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‘Tea parties’ come to New Mexico this week
Elwood Baas of Las Cruces said he is “fed up with the out-of-control spending of Congress” that includes a national debt of more than $11 trillion, massive corporate bailouts and unfunded liabilities of tens of trillions of dollars in other programs, including Medicaid.
“This is simply unsustainable, and would eventually reduce America to a banana republic,” Baas said. “I am concerned about my children and grandchildren.”
Baas plans to voice his frustration publicly this week at one of at least 16 “tea parties” that will be held in communities across the state. The protests and rallies were born out of a recent suggestion made during a rant by a TV journalist on national television, which has sparked a nationwide movement.
The rallies, in cities including Albuquerque, Las Cruces, Santa Fe, Clovis, Hobbs, Taos, Farmington, Silver City and even Mayhill, will be held on Wednesday, the deadline for filing personal income tax returns. Click here for the most updated list NMI has obtained of the locations and other information for the events.
Marta Nystrom, a financial adviser who plans to attend the rally in Santa Fe, said the events are nonpartisan. Though a registered Republican, she said she’s actually socially moderate and fiscally libertarian, and she’s been registered as a Democrat in the past.
“We’re all united in the same desire to fix the problem,” Nystom said. “We just may not necessarily agree on what it will take, but there has got to be a huge concern about this continuing to bailout these companies and rewarding them for making these poor decisions.”
‘Kind of hypocritical’
Though most interviewed for this article, and most who have been attending similar events across the nation, identify themselves as fiscal conservatives, one New Mexican with a different viewpoint who will be speaking at the Santa Fe event is former Democratic state Sen. John Grubesic.
Never one to mince words, Grubesic said in an interview that he believes many of the people organizing the tea parties benefit from and don’t want to lose tax cuts enacted by the Bush administration. He said it’s “kind of hypocritical” for the wealthy — mostly Republicans — who have profited off of the government’s poor fiscal policies to compare their rallies to the 1773 protest after which they are named.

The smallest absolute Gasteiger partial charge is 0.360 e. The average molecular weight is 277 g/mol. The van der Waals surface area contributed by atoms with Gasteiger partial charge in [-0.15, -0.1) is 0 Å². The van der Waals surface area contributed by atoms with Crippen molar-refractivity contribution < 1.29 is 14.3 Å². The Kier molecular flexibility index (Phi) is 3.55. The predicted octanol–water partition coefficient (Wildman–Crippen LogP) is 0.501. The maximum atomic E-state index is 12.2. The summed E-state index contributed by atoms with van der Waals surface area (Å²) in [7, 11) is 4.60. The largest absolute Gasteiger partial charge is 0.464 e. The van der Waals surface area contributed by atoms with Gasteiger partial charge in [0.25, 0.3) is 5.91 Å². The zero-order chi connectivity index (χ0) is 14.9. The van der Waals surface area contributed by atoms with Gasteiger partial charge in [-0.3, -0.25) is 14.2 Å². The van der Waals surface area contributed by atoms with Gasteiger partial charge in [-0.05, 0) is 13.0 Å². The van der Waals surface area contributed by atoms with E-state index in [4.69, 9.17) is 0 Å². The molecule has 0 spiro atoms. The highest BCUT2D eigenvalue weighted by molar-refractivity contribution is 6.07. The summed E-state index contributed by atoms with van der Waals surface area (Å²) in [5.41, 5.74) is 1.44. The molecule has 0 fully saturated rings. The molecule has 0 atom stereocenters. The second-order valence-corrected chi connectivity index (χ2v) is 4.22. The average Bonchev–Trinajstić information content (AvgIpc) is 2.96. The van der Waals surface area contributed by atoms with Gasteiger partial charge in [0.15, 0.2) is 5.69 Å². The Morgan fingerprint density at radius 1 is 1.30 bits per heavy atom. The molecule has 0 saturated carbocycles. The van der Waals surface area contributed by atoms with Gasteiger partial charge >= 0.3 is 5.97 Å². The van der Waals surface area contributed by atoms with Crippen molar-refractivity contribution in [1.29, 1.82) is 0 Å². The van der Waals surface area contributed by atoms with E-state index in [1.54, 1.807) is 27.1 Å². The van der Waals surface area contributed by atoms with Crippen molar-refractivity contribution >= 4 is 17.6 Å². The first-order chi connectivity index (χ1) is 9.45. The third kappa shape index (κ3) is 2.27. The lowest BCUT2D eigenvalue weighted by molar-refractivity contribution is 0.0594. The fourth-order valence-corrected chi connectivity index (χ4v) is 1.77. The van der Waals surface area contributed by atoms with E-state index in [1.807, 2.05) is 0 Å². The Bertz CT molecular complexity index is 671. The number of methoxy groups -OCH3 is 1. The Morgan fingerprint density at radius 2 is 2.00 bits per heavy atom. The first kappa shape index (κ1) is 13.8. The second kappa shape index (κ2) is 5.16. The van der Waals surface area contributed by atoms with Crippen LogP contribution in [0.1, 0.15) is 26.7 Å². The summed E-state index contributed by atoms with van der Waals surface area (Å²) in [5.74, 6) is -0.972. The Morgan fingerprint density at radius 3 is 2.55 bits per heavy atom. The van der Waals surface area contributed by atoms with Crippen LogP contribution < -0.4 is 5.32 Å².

Though many involved in the tea parties, including Baas, say they want lower taxes and reduced government spending, Grubesic said such policies have harmed the American people.
“We’re starting to look like a Latin American country with the divergence in wealth. We are eradicating our middle class,” he said.
If he doesn’t agree with the impetus behind the tea parties, why is Grubesic speaking at one?
“I think the whole mess that our country is in is a bipartisan mess, and the only way we’re going to solve it is to have a dialogue,” he said. “I’m going to speak from my heart like I always do.”
GOP will assist ‘citizens of either party’
The Republican Party of New Mexico isn’t officially supporting the events, Chairman Harvey Yates Jr. said. But his office is tracking the parties and, he said, stands ready to assist “citizens of either party to protest their frustration at this administration’s financial ineptitude.”
“We have conversed with angry citizens of both parties who are concerned about the administration’s proposed spending plans because they cannot ascertain that the government has any means to pay for its proposals, other than through a combination of massive tax increases and massive inflation,” Yates said. “The former would move us toward European-type unemployment, and the latter would make this country’s finances look like those of Argentina.”
That sentiment is shared by Bob Cornelius, a Republican and former congressional candidate who is attending the Albuquerque tea party on Wednesday.
“I am joining other like-minded individuals from all party persuasions who believe our elected officials should maintain personal responsibility and fiscal responsibility with our tax dollars,” Cornelius said. “I am joining the cause to show my opposition to this out-of-control spending by the Obama administration and to stand up for a free-market society.”
‘Heed our voices now’
Grubesic said the push shouldn’t be to lower taxes or cut programs. He said most Americans are fine paying taxes, but “don’t get the bang for the buck that they expect.” That, he said, is what has to change.
“We need to produce a product and we haven’t been doing that,” Grubesic said. “Instead, We’re Band-Aiding everything.”
Baas said he sees the tea parties as “a first step in getting the attention of Congress to stop bailouts and reduce government spending.”
“I admit it will take more than a one-shot event,” he said, “but I think it will encourage ordinary citizens to be more aware of what is happening in Washington, and to take a more active part in the political process as we go forward.”
“What I hope will happen is that people who haven’t been thinking a lot about this will start thinking more, and that they will choose to become more active politically,” she said. “It’s gotten to the point where people forget that elected officials represent us, and we need to be telling them what to do, as opposed to this whole top-down approach to government, where they tell us what to do.”
Cornelius said the “enormous support” for the tea parties in New Mexico and around the nation “means that our citizenry is turning from apathy to engagement.” He said he hopes elected officials in New Mexico and Washington “heed our voices now and take a second look at some of the proposals being put forth by our governor and our president.”
“If our elected officials do not heed our voices today, they will definitely heed our vote come Election Day,” he said.